This is a quick list to help you get by:
When you get to the Tokyo Airport, go to the tourist information desk and buy a PASMO card. This is a public transportation card (but can also be used to pay at certain stores if you run out of cash). It is the most important thing to have in Tokyo!
The metro can sometimes be overwhelming, but just remember that the Japanese have engineered everything to work perfectly, and it usually does. There is a method to the madness.
Make sure you have international data on your phone, or plan to buy a wifi pass (it’s basically a wifi hotspot you carry around with your phone) at the airport.
Tokyo is extremely safe. People will leave bikes unlocked, bags out, doors open. Young school children ride the metro alone when going to and from school. It’s wild.
Take out money from ATMs in 7-11 or FamilyMart – Japanese bank ATMs do not read Western cards, so you will have to go to 7-11. They are everywhere in Tokyo.
Always have cash on you. Most places do not have card machines. Handy tip: 10,000 yen is roughly $100.
Also 7-11 will almost always have a public bathroom which is super helpful since 7-11s are ubiquitous in Japan. (I found FamilyMart was hit or miss with the public bathrooms)
95% of toilets have heated seats and bidets. They are truly revolutionary and (mostly) clean in even the dingiest of places.
Driving is on the left side (think London) – same with walking, people often walk on the left side and those walking towards you will walk on the right side
When walking, keep an eye out because a lot of people stare at their phones and they will run into you if you’re walking on the wrong side
Same goes with escalators – if you don’t want to walk up or down the escalator, stand on the left side (in USA it is on the right)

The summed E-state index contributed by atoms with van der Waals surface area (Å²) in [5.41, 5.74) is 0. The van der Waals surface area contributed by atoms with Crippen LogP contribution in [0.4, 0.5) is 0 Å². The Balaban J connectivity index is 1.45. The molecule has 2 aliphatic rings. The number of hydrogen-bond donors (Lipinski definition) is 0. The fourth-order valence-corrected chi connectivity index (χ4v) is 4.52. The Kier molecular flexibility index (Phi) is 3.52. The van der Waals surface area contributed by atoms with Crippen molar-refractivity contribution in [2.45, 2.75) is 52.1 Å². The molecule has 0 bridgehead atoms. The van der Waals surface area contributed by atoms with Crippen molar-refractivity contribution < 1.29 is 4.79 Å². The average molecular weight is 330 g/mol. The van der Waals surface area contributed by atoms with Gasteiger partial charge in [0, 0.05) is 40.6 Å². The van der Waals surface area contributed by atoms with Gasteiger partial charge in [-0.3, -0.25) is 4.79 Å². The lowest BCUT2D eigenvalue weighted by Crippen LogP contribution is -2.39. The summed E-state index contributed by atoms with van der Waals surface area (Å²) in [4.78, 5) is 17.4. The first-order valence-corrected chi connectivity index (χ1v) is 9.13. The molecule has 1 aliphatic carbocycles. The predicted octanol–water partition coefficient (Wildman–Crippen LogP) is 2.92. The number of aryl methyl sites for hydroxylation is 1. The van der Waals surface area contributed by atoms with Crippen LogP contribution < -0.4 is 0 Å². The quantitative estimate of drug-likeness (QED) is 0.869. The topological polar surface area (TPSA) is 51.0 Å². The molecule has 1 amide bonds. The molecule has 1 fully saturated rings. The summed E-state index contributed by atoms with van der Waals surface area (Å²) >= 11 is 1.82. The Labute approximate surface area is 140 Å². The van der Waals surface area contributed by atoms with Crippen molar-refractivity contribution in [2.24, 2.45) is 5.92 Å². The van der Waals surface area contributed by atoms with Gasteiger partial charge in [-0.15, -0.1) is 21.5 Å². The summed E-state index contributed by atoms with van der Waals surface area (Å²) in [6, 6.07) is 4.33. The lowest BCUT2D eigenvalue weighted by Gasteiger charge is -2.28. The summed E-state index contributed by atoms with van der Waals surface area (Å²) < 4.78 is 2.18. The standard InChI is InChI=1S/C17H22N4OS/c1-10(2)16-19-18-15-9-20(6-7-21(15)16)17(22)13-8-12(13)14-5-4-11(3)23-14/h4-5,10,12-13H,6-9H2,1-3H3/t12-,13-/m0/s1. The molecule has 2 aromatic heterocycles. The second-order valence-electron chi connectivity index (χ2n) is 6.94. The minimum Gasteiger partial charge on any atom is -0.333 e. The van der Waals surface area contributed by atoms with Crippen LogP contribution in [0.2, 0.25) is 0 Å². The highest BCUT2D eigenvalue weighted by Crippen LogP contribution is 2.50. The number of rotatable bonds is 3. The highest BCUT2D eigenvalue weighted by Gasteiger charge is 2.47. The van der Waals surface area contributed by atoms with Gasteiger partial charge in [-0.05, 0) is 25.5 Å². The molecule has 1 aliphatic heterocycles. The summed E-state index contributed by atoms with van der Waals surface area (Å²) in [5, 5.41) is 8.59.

Google Maps is your friend. It is highly accurate and can get you anywhere you need to go! By car, metro or by foot.
English is on most signs, whether in the metro or on the streets.
However, some restaurants only write their names in Kanji (Japanese lettering), so you will sometimes have to check the Kanji in Google Maps against the restaurant sign on the street.
Prepare to bow to everyone (and be bowed at)
The Japanese will almost always try to help you, even if they do not speak English.
Menus in restaurants are sometimes not in English, and sometimes the staff don’t speak English (they will try to help regardless) – definitely have your phone nearby with Google Translate installed in case you get into any language situations.
“Arigato!” (Thanks) and “Konichiwa” (Hello) and “Kanpai!” (Cheers) were our commonly used words, but it’s good to learn some simple phrases to make your lives easier (“Toilet?” is completely understood)
Think of Tokyo as a vertical city. Want to go to a restaurant? It is often not on the first floor. (There are also many bars and restaurants in the basements too and it’s perfectly legit.)
If you want to get into ultra popular restaurants, have your hotel book a reservation. This is standard practice and they will do it for you!
There is sometimes racism against foreigners. It’s rare, but they might bar you from coming into a bar or restaurant because they want to hang out with their friends who are regulars (there are sometimes signs up that say: MEMBERS ONLY)
If possible, wear slip-on shoes (or shoes without shoelaces). At the very least, do not wear big boots that are a pain to take on or off. You will be taking off your shoes frequently.
If you plan to travel outside of Tokyo (to say, Kyoto or any other city beyond Tokyo city limits), definitely look into the Japan Rail (JR) Pass. This gives you unlimited travel on the Shinkansen bullet train for 7 or 14 days. You can also buy individual Shinkansen tickets.
Highly recommend checking the price of JR Pass and individual tickets before committing to one or the other.
The cheapest Shinkansen tickets are unreserved seats (there are reserved and green compartment seats on the higher end). Keep in mind when boarding your bullet train that unreserved seats are only the first three cars at the front of the train.
October 26, 2020